River Cruising Q & A
We ask the experts about their favorite waterways and itineraries
By Jennifer Davoren
(Scroll down to see a slide show.)My introduction to the world of river cruising came through an irresistible offer: the chance to join the inaugural sailing of an Avalon Waterways Suite Ship, the 128-passenger Avalon Visionary.
In addition to expansive cabins, eateries and lounge space galore, the Visionary was a showcase for a new booking concept, Avalon Choice. The program has grown into an avenue for customization, allowing guests to choose from three themes when selecting shore excursions: "classic," often in the form of guided tours of historic treasures; "discovery," interactive activities like cooking demos that highlight local culture; or "active," a collection of hiking, biking and other blood-pumping expeditions available in appealing ports of call.
Sailing through Holland during "tulip time," when the countryside erupts in colors lent by millions of iconic blooms, my first river cruise demonstrated the flexibility of this kind of escape. Guests can do as much or as little as they want while sailing the world's most enticing waterways, including Europe's Danube, Rhine, Seine and Duoro, Southeast Asia's Mekong, South America's Amazon or America's own Mississippi, Columbia and Snake rivers.
Read on to learn more from past passengers here at Vacation Publications as well as the experienced river cruise counselors of Vacations To Go.
WHAT WOULD YOU SAY ARE THE BIGGEST BENEFITS OF A RIVER CRUISE?
J.R. Hernandez, master travel counselor, 10 years with Vacations To Go: You don't have to pack and unpack, hopping from hotel to hotel, since your hotel and restaurants -- your cruise -- take you from city to city. All of your food is included and, with most cruise lines, wine, beer and soft drinks are included with lunch and dinner.
Ginger Williams, master travel counselor, 18 years with Vacations To Go: Small ships. It's easy to get to know other people on a smaller ship, and service is normally exceptional.
Bruce Godwin, master cruise counselor and luxury specialist, 16 years with Vacations To Go: It's great to be in the very center of most of the towns and cities visited. You can just walk off your riverboat and explore at any time. And, since almost all river ships include your tours, sightseeing is a breeze.
Annette Fuller, editor, six years with Vacation Publications: On my river cruise, I called the shots myself, from beginning to end. I strolled, I sat, I lounged, I walked, I toured, I ate and I drank just as I pleased all the while meeting pleasant folks (if I wanted to).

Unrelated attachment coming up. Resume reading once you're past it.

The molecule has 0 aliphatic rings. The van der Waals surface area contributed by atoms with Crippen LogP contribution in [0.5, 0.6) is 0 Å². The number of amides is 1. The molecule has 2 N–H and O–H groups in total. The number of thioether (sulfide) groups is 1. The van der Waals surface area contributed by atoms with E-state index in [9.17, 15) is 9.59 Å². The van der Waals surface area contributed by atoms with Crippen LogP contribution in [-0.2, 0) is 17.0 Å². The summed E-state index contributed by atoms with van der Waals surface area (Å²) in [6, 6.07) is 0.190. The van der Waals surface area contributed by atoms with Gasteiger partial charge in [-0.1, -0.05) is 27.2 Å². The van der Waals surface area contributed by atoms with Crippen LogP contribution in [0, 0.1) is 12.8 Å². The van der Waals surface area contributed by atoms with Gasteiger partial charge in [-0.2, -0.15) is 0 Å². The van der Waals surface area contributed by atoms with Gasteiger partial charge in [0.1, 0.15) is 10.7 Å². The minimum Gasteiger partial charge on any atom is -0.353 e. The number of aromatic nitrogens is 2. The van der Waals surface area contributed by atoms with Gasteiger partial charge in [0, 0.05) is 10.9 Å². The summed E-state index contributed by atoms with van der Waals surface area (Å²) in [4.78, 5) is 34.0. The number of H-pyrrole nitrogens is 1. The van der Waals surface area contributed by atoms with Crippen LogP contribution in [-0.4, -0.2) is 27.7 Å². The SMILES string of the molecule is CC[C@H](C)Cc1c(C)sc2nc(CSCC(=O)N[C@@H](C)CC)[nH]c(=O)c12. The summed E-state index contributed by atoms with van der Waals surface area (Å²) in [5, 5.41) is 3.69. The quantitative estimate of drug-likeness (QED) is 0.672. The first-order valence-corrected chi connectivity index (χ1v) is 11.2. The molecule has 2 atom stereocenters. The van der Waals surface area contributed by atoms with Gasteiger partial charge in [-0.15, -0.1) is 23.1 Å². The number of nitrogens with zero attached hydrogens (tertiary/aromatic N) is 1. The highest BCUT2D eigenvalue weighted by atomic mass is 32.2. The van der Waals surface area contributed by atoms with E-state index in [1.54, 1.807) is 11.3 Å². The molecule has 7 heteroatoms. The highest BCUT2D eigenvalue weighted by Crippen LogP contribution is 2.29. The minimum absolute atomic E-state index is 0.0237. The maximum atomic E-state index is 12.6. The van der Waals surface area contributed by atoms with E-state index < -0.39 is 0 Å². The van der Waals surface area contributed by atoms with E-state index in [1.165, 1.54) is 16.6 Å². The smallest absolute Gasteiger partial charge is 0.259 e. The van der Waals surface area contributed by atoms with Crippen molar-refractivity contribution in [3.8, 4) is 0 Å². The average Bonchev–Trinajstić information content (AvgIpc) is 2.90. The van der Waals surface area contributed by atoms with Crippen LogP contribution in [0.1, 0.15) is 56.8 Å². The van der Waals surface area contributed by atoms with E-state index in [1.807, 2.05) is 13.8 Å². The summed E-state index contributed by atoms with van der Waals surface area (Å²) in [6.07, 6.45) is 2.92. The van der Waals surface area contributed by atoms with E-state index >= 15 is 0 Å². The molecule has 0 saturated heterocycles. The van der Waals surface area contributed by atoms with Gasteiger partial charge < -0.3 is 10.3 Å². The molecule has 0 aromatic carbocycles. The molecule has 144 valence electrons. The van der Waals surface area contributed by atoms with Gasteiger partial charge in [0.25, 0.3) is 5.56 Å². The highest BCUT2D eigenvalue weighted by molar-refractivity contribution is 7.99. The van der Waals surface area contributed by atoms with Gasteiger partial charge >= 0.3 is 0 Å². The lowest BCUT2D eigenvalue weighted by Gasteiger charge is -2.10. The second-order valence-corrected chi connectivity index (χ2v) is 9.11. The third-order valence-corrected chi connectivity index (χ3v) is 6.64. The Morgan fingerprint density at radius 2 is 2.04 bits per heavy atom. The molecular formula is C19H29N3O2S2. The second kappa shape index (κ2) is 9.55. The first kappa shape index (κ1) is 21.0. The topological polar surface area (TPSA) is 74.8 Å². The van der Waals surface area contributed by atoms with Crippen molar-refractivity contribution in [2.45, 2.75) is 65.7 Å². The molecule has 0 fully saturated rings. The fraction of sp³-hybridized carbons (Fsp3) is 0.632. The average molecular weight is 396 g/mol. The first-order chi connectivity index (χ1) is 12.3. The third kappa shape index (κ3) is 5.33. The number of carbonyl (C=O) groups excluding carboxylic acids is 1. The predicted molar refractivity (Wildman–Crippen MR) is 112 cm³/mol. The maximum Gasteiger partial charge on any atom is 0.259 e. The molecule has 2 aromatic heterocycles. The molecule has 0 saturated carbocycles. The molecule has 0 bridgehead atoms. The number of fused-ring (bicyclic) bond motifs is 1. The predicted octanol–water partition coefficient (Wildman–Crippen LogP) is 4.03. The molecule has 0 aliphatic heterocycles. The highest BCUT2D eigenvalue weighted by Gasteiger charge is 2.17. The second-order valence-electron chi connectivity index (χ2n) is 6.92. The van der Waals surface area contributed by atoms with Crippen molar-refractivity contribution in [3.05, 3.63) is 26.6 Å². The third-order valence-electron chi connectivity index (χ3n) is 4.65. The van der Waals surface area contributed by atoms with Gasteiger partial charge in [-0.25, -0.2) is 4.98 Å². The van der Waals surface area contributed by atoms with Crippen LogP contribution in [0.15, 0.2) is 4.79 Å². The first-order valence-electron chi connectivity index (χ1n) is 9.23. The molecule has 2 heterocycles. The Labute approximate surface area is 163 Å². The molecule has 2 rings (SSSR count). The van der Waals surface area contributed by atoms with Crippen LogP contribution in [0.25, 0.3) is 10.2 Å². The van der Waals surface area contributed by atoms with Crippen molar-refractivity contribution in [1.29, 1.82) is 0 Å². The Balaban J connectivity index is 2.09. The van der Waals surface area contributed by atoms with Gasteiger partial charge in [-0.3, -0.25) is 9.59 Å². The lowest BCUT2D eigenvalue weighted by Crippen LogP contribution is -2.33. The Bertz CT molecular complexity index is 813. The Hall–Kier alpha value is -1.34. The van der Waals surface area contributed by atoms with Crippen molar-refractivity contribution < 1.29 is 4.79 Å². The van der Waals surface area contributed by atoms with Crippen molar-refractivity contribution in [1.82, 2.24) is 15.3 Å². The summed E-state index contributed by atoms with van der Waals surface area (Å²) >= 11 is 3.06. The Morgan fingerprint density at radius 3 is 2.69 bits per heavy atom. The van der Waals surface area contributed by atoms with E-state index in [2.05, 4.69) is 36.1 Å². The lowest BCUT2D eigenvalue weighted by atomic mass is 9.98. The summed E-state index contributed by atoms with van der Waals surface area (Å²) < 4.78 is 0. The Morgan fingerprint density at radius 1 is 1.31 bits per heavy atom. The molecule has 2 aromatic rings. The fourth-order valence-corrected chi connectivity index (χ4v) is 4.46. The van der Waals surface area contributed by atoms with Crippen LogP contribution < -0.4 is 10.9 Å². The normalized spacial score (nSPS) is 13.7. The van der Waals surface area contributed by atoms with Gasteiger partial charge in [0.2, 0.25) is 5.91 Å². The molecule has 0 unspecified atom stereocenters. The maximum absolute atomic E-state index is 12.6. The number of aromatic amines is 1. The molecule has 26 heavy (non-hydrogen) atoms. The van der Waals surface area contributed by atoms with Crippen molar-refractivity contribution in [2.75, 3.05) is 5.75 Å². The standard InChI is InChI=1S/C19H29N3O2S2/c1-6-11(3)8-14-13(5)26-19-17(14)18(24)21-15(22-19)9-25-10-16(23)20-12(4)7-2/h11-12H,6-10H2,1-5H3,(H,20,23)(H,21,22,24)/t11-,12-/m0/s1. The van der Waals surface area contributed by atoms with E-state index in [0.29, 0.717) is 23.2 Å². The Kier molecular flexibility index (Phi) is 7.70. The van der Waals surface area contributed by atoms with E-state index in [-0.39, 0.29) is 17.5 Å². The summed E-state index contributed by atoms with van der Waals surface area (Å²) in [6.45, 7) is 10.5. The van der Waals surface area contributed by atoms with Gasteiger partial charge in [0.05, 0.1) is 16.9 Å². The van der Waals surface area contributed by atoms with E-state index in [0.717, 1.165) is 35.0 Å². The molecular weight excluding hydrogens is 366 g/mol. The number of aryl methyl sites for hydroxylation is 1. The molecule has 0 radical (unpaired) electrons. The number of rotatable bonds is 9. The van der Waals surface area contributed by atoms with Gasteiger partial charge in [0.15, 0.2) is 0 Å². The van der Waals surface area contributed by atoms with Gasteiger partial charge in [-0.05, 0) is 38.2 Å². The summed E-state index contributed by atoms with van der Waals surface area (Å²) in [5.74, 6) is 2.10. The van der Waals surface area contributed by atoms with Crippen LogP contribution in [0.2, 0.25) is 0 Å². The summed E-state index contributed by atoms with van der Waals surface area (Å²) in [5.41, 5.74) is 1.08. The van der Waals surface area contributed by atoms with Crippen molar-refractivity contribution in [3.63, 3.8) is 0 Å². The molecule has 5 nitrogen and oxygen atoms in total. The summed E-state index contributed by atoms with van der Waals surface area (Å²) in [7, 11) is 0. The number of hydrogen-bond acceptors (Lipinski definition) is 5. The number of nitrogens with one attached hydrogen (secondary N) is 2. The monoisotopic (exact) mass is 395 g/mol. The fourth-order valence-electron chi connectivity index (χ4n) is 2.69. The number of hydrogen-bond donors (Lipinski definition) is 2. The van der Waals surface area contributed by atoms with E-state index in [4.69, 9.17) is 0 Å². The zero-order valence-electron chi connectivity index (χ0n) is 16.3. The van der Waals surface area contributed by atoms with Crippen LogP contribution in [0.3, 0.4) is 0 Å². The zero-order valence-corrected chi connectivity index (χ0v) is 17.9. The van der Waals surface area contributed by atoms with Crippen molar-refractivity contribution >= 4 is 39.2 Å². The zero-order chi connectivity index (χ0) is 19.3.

HOW MANY RIVER CRUISES HAVE YOU TAKEN? CAN YOU PICK A FAVORITE ITINERARY OR PORT?
Fran Davis, small-ship and river cruise specialist, 13 years with Vacations To Go: Eighteen river cruises so far, with AmaWaterways, Tauck, Viking, Uniworld Boutique River Cruise Collection, Scenic Luxury Cruises and Tours, Avalon Waterways and Emerald Waterways. My husband and I have loved all the itineraries, but the two we keep going back to are the Danube between Nuremberg, Germany, and Budapest, Hungary, and the Rhone River in southern France.
Brandy Navarro, river cruise team manager, nine years with Vacations To Go: I've taken two -- with Tauck, Holland during tulip time, and with Viking, the Danube Christmas markets. I loved the Christmas markets. It's beautiful there, tons of small, outdoor shops with amazing Christmas ornaments and decorations, and they offer local foods from huge pretzels to yummy gingerbread and, of course, the mulled wine keeps you warm in the freezing weather.
Michelle Brown, master travel counselor, 10 years with Vacations To Go: I have traveled on six rivers through a total of four river cruises. Favorite itinerary: "Castles Along the Rhine" from Uniworld. Favorite port: Rudesheim, Germany. It's a small town with very friendly locals, and the infamous Rudesheim coffee is amazing!
WHAT DO YOU TELL THE OCEAN CRUISING FAN WHO IS HESITANT TO BOOK A RIVER CRUISE?
Davis: They are completely different. A river cruise is an immersive tour where you are docked in enchanting towns most of the day and you can typically just step off the boat and walk into town. No stress, no lines, just relaxation while being treated like a king or queen.
Navarro: River cruises take you where large ocean cruises are not able to get to. It's for the seasoned traveler who wants to see more than the main cities, but also for the new travelers wanting the in-between of an ocean cruise and escorted tour.
Hernandez: Most are concerned about the price, so I tell them the differences of what's included on a river cruise that you have to pay extra for on an ocean cruise (tours and drinks, mostly).
IS THERE AN IDEAL TIME TO CRUISE CERTAIN RIVERS?
Navarro: For tulip time, I would say mid- to late April. They offer it in early April, which is when I went. There were tons of blooms, but not everything was ready. It's still an amazing experience either way.
Davis: I would say any time from April through October is great. Keep in mind that Northern Europe is on the same latitude as Canada, so the weather is cooler than you might think. So, summer is a great time!
Marco Sedgwick, master travel counselor, 10 years with Vacations To Go: May and September are peak river cruise months because of the weather. Summertime isn't a bad time to go on the Rhine, Danube and even in France, because the temperatures rarely get above 80 degrees. If you want a deal, early April or late October, but you better book early because everybody knows that the prices are best.